Breaking the rule. When we think of movies that break the fourth wall, it’s easy to say this is done for the purpose of comedy and mockery. Alternatively, it can also make a project extremely personal. Having wedding guests speak directly into the camera adds a sweetness that is hard to capture from behind the wall. However, it’s been done in more provocative ways with intense results. Funny Games (1997 and remade in 2007 by the same director, Michael Haneke) is a darkly violent film. It defies convention on many levels but when the characters speak directly to the audience, they are pushing a different button. It challenges you to acknowledge that you are, indeed, enjoying a shocking horror flick.
Give them the whole story
Obviously, the audience needs to have all of the information, right? We expect chronological timelines. Flashbacks that help fill in the history can help us understand a motive or emotion. We can even keep up with a storyline that jumps around as long as all the pieces are filled in by the end.
Breaking the rule. Sometimes solving the mystery or crime is the fun part of being the audience. It makes us feel smart, which adds value to our perception. But when you’re trying to achieve it on a more creative level, you might consider leaving out an important piece of the plot. Reservoir Dogs (1992, Quentin Tarantino) does this perfectly. They show us the aftermath. They show us the planning and staging. It’s left up to us to figure out what actually occurred. A crime was clearly committed but they never show it.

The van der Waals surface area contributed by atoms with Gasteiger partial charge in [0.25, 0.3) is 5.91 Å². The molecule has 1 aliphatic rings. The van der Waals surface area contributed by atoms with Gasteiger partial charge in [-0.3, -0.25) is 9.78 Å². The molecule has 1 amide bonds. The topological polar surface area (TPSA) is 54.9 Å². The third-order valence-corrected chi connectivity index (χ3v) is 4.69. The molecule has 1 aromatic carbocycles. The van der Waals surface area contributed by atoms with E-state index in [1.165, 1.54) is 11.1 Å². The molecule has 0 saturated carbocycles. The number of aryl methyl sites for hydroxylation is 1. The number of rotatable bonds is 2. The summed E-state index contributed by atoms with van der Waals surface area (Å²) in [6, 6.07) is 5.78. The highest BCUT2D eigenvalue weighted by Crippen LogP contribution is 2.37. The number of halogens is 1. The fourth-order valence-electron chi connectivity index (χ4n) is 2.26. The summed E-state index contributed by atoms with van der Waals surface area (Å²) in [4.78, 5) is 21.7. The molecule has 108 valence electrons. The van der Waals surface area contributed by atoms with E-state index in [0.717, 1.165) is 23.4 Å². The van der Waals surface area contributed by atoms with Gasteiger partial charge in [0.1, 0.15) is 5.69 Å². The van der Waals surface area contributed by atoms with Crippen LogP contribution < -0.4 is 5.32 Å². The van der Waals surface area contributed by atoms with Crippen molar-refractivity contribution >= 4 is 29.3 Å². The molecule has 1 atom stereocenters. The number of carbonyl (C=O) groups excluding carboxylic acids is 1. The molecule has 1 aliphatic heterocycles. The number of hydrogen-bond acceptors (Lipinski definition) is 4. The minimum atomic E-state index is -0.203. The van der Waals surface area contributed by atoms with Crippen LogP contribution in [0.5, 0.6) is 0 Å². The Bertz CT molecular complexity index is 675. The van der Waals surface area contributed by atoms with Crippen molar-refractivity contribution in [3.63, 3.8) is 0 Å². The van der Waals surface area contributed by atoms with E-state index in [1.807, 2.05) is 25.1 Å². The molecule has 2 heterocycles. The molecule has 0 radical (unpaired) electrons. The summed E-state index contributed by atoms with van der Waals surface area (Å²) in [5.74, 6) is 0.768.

Wrap it up neatly
In order to have an audience walk away from your production feeling complete, you’ll generally need a good closing. It doesn’t have to be a happy ending, but it needs to offer conclusions and finality.
Breaking the rule. Leaving your audience with more questions than answers, when done well, can create a lot of buzz. It can create space for sequels or prequels. Or, in the case of the HBO series “The Sopranos” series finale, it can leave us all checking the power cords and staring at each other wondering if that was it… Like, “Wait, what? Really, that’s it? That’s how it ends?!” We may never forgive you, but we will definitely come back for more.
“The screen is a magic medium. It has such power that it can retain interest as it conveys emotions and moods that no other art form can hope to tackle.” -Stanley Kubrick
Whatever creative decisions you make for your projects, narrative or otherwise, always be intentional. Breaking rules for the sake of breaking rules will usually result in an eyeroll from the audience. The conventions exist because they really do work. More than a century of filmmakers confirms it. Sometimes, though, breaking the rules to create an unconventional video can evoke a deeper mood or get a bigger laugh. It can pull us into the story and make your work memorable.